Nigeria Unemployment Rate Rises to 33%, Second Highest on Global List
(Bloomberg) -- Unemployment in Africa’s largest economy surged to the second highest on a global list of countries monitored by Bloomberg.
The jobless rate in Nigeria rose to 33.3% in the three months through December, according to a report published by National Bureau of Statistics on its website Monday. That’s up from 27.1% in the second quarter of 2020, the last period for which the agency released labor-force statistics.
Click here to see the breakdown of labor-force statistics
A third of the 69.7 million-strong labor force in Africa’s most-populous nation either did nothing or worked for less than 20 hours a week, making them unemployed, according to the Nigerian definition. Another 15.9 million worked less than 40 hours a week, making them underemployed.
The oil producer surpassed South Africa on a list of 82 countries whose unemployment rates are tracked by Bloomberg. Namibia still leads the list with 33.4%.
Nigeria’s jobless rate has more than quadrupled over the last five years as the economy went through two recessions, casting a shadow over the efforts to implement policies to drive growth and create jobs by President Muhammadu Buhari’s administration.
The lack of jobs adds to pressure on consumers in a country where food prices rose more than 20% year-on-year in January and authorities struggle to bring insecurity driven by violent insurgency attacks and kidnappings under control. Nigeria’s finances were knocked by last year’s drop in the price of oil, which account for 90% of foreign-exchange earnings and about half of government income.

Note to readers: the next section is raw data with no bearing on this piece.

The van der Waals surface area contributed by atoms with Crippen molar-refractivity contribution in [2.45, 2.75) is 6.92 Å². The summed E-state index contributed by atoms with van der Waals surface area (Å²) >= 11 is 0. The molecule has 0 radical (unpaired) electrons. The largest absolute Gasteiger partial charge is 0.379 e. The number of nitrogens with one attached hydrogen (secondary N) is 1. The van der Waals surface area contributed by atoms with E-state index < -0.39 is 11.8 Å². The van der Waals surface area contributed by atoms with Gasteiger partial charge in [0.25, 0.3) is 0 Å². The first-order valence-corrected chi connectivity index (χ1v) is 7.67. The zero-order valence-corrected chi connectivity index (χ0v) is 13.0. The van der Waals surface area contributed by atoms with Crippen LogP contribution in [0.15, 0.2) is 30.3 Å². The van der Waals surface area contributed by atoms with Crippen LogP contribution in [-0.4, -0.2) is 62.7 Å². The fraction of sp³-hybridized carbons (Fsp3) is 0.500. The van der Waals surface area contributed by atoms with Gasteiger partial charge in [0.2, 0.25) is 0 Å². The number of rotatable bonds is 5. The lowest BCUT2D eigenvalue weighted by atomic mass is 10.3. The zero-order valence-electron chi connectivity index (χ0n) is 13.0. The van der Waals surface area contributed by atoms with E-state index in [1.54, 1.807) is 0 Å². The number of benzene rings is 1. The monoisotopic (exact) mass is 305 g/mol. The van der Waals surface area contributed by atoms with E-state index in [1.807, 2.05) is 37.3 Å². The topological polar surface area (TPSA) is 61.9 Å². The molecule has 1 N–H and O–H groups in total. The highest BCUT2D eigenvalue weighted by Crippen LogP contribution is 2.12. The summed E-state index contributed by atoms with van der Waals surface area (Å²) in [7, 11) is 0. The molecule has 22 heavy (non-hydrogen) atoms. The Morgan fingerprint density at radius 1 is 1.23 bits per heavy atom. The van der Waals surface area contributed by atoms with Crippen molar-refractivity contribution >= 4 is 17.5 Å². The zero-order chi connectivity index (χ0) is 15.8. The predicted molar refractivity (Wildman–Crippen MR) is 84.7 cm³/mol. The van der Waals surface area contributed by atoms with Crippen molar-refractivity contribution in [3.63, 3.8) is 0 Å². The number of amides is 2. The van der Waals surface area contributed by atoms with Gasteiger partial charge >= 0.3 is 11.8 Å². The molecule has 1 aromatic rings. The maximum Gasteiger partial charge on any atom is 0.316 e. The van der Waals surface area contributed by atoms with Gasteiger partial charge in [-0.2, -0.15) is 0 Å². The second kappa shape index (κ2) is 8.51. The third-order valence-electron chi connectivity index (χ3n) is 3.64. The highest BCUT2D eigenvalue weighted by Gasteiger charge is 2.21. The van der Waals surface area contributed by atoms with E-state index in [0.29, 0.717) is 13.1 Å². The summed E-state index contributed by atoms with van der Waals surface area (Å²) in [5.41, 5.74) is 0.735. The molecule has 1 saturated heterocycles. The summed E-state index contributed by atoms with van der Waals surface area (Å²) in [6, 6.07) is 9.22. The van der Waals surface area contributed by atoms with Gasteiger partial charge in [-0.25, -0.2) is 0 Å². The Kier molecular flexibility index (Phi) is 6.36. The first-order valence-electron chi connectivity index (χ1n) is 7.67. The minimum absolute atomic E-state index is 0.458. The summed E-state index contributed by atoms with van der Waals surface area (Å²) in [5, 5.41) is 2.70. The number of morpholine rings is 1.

More than 60% of Nigeria’s working-age population is younger than 34. Unemployment for people aged 15 to 24 stood at 53.4% in the fourth quarter, and at 37.2% for people aged 25 to 34. The jobless rate for women was 35.2% compared with 31.8% for men.
The recovery of the economy with 200 million people will be slow, with growth seen at 1.5% this year, after last year’s 1.9% contraction, according to the International Monetary Fund. Output will only recover to pre-pandemic levels in 2022, the lender said.
The number of people looking for jobs will keep rising as population growth continues to outpace output expansion. Nigeria is expected to be the world’s third most-populous country by 2050, with over 300 million people, according to the United Nations.
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